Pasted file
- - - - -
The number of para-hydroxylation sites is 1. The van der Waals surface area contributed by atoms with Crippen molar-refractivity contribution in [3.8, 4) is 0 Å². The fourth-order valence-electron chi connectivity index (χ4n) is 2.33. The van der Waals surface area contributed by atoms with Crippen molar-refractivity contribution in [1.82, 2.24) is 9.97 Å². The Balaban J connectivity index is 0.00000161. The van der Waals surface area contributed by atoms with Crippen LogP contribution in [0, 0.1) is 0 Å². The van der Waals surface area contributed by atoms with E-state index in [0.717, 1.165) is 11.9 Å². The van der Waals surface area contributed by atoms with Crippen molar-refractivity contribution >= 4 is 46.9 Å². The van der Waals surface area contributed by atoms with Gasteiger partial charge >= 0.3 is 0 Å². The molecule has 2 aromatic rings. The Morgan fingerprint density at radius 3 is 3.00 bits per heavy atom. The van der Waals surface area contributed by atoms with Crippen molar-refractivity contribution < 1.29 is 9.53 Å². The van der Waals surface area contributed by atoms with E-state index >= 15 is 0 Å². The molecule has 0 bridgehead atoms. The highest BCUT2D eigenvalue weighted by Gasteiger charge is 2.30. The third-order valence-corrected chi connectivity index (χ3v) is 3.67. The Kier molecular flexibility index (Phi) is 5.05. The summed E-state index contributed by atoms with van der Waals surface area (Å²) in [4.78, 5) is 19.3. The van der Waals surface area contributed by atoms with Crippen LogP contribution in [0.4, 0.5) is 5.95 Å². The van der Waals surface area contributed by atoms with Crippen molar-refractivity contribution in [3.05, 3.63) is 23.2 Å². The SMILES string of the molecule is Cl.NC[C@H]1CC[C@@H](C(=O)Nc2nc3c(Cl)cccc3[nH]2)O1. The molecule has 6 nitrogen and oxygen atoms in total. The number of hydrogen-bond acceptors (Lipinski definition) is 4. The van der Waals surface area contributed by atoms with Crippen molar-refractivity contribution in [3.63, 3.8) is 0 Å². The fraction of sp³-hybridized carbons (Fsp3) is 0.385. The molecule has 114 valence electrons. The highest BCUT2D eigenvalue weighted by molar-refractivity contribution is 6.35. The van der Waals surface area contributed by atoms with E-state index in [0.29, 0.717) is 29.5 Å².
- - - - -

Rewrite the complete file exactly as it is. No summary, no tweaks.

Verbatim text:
The number of para-hydroxylation sites is 1. The van der Waals surface area contributed by atoms with Crippen molar-refractivity contribution in [3.8, 4) is 0 Å². The fourth-order valence-electron chi connectivity index (χ4n) is 2.33. The van der Waals surface area contributed by atoms with Crippen molar-refractivity contribution in [1.82, 2.24) is 9.97 Å². The Balaban J connectivity index is 0.00000161. The van der Waals surface area contributed by atoms with Crippen LogP contribution in [0, 0.1) is 0 Å². The van der Waals surface area contributed by atoms with E-state index in [0.717, 1.165) is 11.9 Å². The van der Waals surface area contributed by atoms with Crippen molar-refractivity contribution >= 4 is 46.9 Å². The van der Waals surface area contributed by atoms with Gasteiger partial charge >= 0.3 is 0 Å². The molecule has 2 aromatic rings. The Morgan fingerprint density at radius 3 is 3.00 bits per heavy atom. The van der Waals surface area contributed by atoms with Crippen molar-refractivity contribution < 1.29 is 9.53 Å². The van der Waals surface area contributed by atoms with E-state index >= 15 is 0 Å². The molecule has 0 bridgehead atoms. The highest BCUT2D eigenvalue weighted by Gasteiger charge is 2.30. The third-order valence-corrected chi connectivity index (χ3v) is 3.67. The Kier molecular flexibility index (Phi) is 5.05. The summed E-state index contributed by atoms with van der Waals surface area (Å²) in [4.78, 5) is 19.3. The van der Waals surface area contributed by atoms with Crippen LogP contribution in [0.4, 0.5) is 5.95 Å². The van der Waals surface area contributed by atoms with Crippen molar-refractivity contribution in [3.05, 3.63) is 23.2 Å². The SMILES string of the molecule is Cl.NC[C@H]1CC[C@@H](C(=O)Nc2nc3c(Cl)cccc3[nH]2)O1. The molecule has 6 nitrogen and oxygen atoms in total. The number of hydrogen-bond acceptors (Lipinski definition) is 4. The van der Waals surface area contributed by atoms with Crippen molar-refractivity contribution in [3.63, 3.8) is 0 Å². The fraction of sp³-hybridized carbons (Fsp3) is 0.385. The molecule has 114 valence electrons. The highest BCUT2D eigenvalue weighted by molar-refractivity contribution is 6.35. The van der Waals surface area contributed by atoms with E-state index in [0.29, 0.717) is 29.5 Å².